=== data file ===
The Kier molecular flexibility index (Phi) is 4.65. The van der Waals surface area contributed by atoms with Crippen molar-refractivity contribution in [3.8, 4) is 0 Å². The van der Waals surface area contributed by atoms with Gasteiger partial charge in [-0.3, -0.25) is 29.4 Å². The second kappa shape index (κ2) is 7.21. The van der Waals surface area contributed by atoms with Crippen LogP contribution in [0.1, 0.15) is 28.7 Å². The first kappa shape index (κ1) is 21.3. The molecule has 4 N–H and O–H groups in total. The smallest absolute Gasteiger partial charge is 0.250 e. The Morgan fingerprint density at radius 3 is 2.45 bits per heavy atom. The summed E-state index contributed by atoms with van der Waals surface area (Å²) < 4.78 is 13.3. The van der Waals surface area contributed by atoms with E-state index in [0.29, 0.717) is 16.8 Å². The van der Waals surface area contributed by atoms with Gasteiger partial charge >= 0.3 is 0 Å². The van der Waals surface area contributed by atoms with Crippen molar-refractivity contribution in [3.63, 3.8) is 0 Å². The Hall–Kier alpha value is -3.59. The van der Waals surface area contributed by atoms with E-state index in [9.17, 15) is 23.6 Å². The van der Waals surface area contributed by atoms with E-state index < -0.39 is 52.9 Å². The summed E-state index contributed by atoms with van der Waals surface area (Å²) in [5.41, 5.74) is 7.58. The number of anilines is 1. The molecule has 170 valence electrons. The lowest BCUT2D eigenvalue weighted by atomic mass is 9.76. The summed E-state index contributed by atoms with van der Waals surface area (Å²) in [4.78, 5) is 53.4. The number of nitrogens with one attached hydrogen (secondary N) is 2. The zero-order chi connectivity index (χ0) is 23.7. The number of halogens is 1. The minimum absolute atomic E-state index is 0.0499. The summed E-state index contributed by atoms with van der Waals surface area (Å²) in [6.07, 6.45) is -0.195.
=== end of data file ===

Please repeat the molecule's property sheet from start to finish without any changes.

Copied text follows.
The Kier molecular flexibility index (Phi) is 4.65. The van der Waals surface area contributed by atoms with Crippen molar-refractivity contribution in [3.8, 4) is 0 Å². The van der Waals surface area contributed by atoms with Gasteiger partial charge in [-0.3, -0.25) is 29.4 Å². The second kappa shape index (κ2) is 7.21. The van der Waals surface area contributed by atoms with Crippen LogP contribution in [0.1, 0.15) is 28.7 Å². The first kappa shape index (κ1) is 21.3. The molecule has 4 N–H and O–H groups in total. The smallest absolute Gasteiger partial charge is 0.250 e. The Morgan fingerprint density at radius 3 is 2.45 bits per heavy atom. The summed E-state index contributed by atoms with van der Waals surface area (Å²) < 4.78 is 13.3. The van der Waals surface area contributed by atoms with E-state index in [0.29, 0.717) is 16.8 Å². The van der Waals surface area contributed by atoms with Gasteiger partial charge >= 0.3 is 0 Å². The van der Waals surface area contributed by atoms with Crippen molar-refractivity contribution in [3.63, 3.8) is 0 Å². The Hall–Kier alpha value is -3.59. The van der Waals surface area contributed by atoms with E-state index in [9.17, 15) is 23.6 Å². The van der Waals surface area contributed by atoms with E-state index < -0.39 is 52.9 Å². The summed E-state index contributed by atoms with van der Waals surface area (Å²) in [5.41, 5.74) is 7.58. The number of anilines is 1. The molecule has 170 valence electrons. The lowest BCUT2D eigenvalue weighted by atomic mass is 9.76. The summed E-state index contributed by atoms with van der Waals surface area (Å²) in [4.78, 5) is 53.4. The number of nitrogens with one attached hydrogen (secondary N) is 2. The zero-order chi connectivity index (χ0) is 23.7. The number of halogens is 1. The minimum absolute atomic E-state index is 0.0499. The summed E-state index contributed by atoms with van der Waals surface area (Å²) in [6.07, 6.45) is -0.195.